Totally sketchy, and I only heard half of the phone calls of course...but the third time they called back while listening to his side of the conversation I had a panic attack for the first time in over 3 years (I used to have them on a semi-regular basis). I just cannot deal with confrontation and pushy people who are holding our car hostage. So that was fun. Finally he got them to release it though. I'm really proud of how B has been handling all this, because I would have been a total mess dealing with these people. In fact, I didn't even have to deal with them and I'm STILL a total mess!

You know what the worse part of this whole thing was? Well, one of the bad parts?

After I got the call from my father in law saying B had been in an accident and was on his way to the hospital with a head wound but he didn't know any more details and I was in a blind panic....I had absolutely no one to call. No friends to call and freak out to, and no parents to call either. I could have called my brother, but I don't think he would have known what to do either. Eventually I ended up calling a long time friend, but that was after thinking really hard about who I could call for like 10 minutes. And he didn't even pick up the phone!

Like...I want a grownup to call who I can count on and freak out to and who can calm me down and tell me what to do! It just hit me that I don't have anyone like that other than B, so when B is out of commission I don't have anyone else. I always used to have my parents on top of that, but I can't talk to them now, especially about anything having to do with B. I can call B's parents, but although his dad was very helpful and I called him several times as this was all going down, he's not someone I can freak out to. I guess I have to be my own grownup now...

you can read about B's side of the story on his blog

Monday, July 20, 2009

Turkey, Athens, Sicily, and home

I'm back home and at work, so I figure instead of working I should write a new update on the end of our trip.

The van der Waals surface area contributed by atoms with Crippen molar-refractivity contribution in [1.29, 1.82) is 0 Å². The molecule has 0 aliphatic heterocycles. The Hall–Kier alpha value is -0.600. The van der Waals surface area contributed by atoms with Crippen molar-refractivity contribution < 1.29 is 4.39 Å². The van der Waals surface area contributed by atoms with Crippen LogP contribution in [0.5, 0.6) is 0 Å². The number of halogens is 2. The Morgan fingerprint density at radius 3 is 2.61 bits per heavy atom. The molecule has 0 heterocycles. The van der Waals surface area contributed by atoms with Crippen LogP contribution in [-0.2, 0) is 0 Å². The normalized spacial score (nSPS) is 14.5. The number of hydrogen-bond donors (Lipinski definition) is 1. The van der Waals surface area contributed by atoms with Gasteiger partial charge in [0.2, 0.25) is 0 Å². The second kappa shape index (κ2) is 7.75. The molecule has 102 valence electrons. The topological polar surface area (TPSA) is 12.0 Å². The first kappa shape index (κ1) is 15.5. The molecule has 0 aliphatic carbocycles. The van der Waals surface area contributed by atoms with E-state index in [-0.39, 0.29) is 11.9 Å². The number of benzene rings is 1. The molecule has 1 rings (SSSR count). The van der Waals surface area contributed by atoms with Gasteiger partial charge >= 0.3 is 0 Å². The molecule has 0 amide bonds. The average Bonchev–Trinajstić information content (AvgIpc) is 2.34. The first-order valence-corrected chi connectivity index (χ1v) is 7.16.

Last week Tuesday we went to Turkey. We docked in Kusadasi, and visited the 'virgin mary's house" and ephesus. The tour guide had a phd in art history and was really great, although the first part of the tour was basically "why you should buy a vacation home in turkey and why we are better than other Islamic countries and should be able to join the EU." The guide seemed to have quite a chip on his shoulder about it, which I guess is understandable. He told us about how his wife is more religious than him, but she doesn't cover her hair, and how his brother married a jewish girl from America and they live in Istanbul together.

The virgin mary's house was kinda stupid in a hilarious way; apparently some nun in the 1850s had a dream about how the virgin mary had a house near ephesus on the top of a mountain, and supposedly woke up with stigmata. She sent a letter about it to the pope, and the stigmata was not independently verified. Archeologists then looked at several mountains around ephesus, found the foundation of some old house on the top of one of them, and then declared this the virgin mary's house! So now people come to make a pilgrimage there and write letters and tie them to a wall near this house (kinda like the Kotel), and it was probably the house of some recluse shepherd dude or something.